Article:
It is very important that European cooperation takes into account what each country does. There is very good cooperation and close coordination among the European Union and the actions of Member States.
What do you think of the efforts being made by Bolivian institutions to reduce drug trafficking and related crimes?
I think there is real dedication. Bolivia is in a somewhat unusual situation due to the traditional use of coca. But, taking this issue into account, the country is strongly committed to fighting against drug trafficking, which is a tragedy for people doomed to rely on this as their only means of survival. So there is a real effort, but it is never enough. The borders are difficult to control and the traffickers are quick to react – when they cannot get through one way, they look for a different route.
A constant and comprehensive strategy is essential. And that is why the European Union’s help is necessary, and what this project is about.
What achievements would you highlight from the project?
The dialogue is the most obvious result of the first phase, which will be completed this year, 2019. There has been a lot of collaboration, and not only among the Bolivian services responsible for fighting drug trafficking. Contacts have also been established with other countries in the region to share information. Drug trafficking is not just a domestic problem, it is also a regional problem for Latin America and an international problem for Europe and Spain, which is the port of entry for drugs into our continent.
We are also very pleased that this programme is being related to other activities that already exist, such as everything that the United Nations is doing on alternative crops to drugs.
Do you believe that a second phase of the project will be necessary?
I think so, firstly because the first phase always starts a little slowly. You have get to know one another, understand how you all work, who is in charge of what … We have reached the end of the first phase and it would be a shame to leave things half finished. So it is very important that we have a second phase and that this second phase starts soon, so that there isn’t even a momentary breakdown. It is important that we keep the same dynamic; this means that we would be able to start immediately with a very effective group.
How do you think the results will contribute to improving the quality of life for the public?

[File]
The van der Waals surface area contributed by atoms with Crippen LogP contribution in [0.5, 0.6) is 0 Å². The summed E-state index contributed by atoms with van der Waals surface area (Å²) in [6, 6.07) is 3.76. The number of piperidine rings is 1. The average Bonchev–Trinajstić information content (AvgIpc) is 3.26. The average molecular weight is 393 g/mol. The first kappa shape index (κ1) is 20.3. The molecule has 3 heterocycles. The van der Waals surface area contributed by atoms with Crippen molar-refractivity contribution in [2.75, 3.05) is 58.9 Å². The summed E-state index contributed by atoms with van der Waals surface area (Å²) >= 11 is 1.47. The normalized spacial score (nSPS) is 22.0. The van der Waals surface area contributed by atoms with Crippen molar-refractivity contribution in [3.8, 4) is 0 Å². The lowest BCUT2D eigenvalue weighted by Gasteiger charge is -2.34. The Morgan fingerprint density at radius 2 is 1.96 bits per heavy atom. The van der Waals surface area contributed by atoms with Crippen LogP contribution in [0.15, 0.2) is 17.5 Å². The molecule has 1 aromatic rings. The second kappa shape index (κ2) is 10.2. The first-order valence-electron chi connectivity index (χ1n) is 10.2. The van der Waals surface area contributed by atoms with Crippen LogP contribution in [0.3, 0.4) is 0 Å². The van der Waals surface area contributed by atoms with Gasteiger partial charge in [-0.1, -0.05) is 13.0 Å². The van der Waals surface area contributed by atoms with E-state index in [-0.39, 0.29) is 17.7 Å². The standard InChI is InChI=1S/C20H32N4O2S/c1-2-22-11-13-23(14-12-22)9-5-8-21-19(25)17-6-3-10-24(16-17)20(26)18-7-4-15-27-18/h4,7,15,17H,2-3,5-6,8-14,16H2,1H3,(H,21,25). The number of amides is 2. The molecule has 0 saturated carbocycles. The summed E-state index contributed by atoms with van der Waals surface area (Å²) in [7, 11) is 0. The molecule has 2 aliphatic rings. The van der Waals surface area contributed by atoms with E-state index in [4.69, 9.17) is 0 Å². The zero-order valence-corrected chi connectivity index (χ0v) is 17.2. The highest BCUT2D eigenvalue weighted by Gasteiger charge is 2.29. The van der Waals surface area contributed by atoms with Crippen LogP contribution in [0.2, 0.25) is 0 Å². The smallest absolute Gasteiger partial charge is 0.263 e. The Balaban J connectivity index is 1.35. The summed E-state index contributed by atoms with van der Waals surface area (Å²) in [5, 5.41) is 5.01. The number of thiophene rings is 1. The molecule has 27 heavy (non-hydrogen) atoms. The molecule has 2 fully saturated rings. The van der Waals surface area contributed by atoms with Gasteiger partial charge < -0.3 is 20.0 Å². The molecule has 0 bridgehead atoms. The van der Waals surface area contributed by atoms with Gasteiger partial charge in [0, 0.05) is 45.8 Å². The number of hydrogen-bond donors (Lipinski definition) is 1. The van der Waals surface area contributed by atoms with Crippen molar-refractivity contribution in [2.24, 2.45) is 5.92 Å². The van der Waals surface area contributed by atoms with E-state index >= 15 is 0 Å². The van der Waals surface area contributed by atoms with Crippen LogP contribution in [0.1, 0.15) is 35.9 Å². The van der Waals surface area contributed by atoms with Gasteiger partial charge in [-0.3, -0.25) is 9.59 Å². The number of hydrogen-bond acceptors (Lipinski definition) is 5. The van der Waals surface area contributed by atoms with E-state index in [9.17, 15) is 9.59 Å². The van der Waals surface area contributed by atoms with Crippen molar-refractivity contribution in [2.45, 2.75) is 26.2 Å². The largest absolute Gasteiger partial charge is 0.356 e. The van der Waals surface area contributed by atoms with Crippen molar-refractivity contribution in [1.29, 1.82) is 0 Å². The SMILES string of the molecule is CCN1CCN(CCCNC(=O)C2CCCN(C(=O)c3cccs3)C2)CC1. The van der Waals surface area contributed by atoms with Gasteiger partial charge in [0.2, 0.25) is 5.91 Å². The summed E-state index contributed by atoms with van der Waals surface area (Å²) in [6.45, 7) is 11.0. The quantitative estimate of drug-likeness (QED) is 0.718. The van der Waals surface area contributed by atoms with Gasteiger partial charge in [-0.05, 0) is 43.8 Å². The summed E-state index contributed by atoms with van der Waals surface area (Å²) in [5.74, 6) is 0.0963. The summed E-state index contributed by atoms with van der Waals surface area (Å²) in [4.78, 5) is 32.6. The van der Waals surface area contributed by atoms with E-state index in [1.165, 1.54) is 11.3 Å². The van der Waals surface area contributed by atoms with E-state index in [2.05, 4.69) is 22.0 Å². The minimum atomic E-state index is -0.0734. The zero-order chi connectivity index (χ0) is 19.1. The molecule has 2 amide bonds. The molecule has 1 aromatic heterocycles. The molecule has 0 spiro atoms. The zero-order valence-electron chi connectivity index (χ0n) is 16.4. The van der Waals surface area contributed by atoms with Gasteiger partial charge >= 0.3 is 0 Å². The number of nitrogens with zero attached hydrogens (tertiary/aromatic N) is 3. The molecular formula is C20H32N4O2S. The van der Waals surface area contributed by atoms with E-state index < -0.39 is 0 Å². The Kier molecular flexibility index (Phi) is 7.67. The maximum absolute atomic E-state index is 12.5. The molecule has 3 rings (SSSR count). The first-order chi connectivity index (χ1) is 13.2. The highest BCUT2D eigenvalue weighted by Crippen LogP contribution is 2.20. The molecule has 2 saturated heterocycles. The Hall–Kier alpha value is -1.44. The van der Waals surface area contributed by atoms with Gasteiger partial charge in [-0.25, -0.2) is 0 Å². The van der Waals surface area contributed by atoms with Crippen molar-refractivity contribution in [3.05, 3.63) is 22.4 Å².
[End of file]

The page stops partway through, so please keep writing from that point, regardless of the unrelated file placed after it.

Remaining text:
We have to achieve a change in the lives of the people involved in the drugs trade. They have to have another way to work and survive. Bolivia is more a country of transit than of consumption, so this has a direct impact on the local population.
There are other countries in the region – such as Chile or Argentina – where consumption is developing a lot, so those countries have a different problem of helping people who are involved in drug use.
Here, the main problem is the drug transit and the economic activity surrounding it. We have to see see how we can change the economic situation and give the people other options.
30 May 2019
We interviewed Jérémie Pellet, general director of cooperation agency Expertise France, FIIAPP's partner in numerous projects and a member of the Practitioners' Network
What is Expertise France? What is its job?
Expertise France is the French public international cooperation agency. It was created in 2015 by merging several operators together. It works in four major fields; in the field of democratic governance: economic and financial; in the field of peace, security and stability; in the field of human development: education, health, social protection; and in the field of sustainable development: climate, agriculture and energy.
Why is the joint work of institutions like the FIIAPP and EF so important?
Expertise France and the FIIAPP are institutions that share the same objective: to support public policies and support the development of the countries of the south with a good governance plan. So, we already work together on many projects. Nowadays, Expertise France and the FIIAPP share a dozen projects. We strive to be an allied actor in Europe. So, we seek to collaborate with agencies like us, capable of mobilising expertise in different countries, particularly public expertise, our main reason for being, both of the FIIAPP, in Spain and Expertise France, in France.
What are the advantages and drawbacks of working together?
To start with, the advantages of working together are that our approach is not only national but also European, with different ways of working and, obviously, this is extremely advantageous, since we require European funding, and theEuropean Commission is very interested in international development agencies working together.
The drawbacks are, essentially, coordination difficulties because everyone has their way of working and procedures. One thing we can certainly do to improve is to work on this issue to make coordination more fluid and effective.
How do you think France contributes to these projects? And Spain?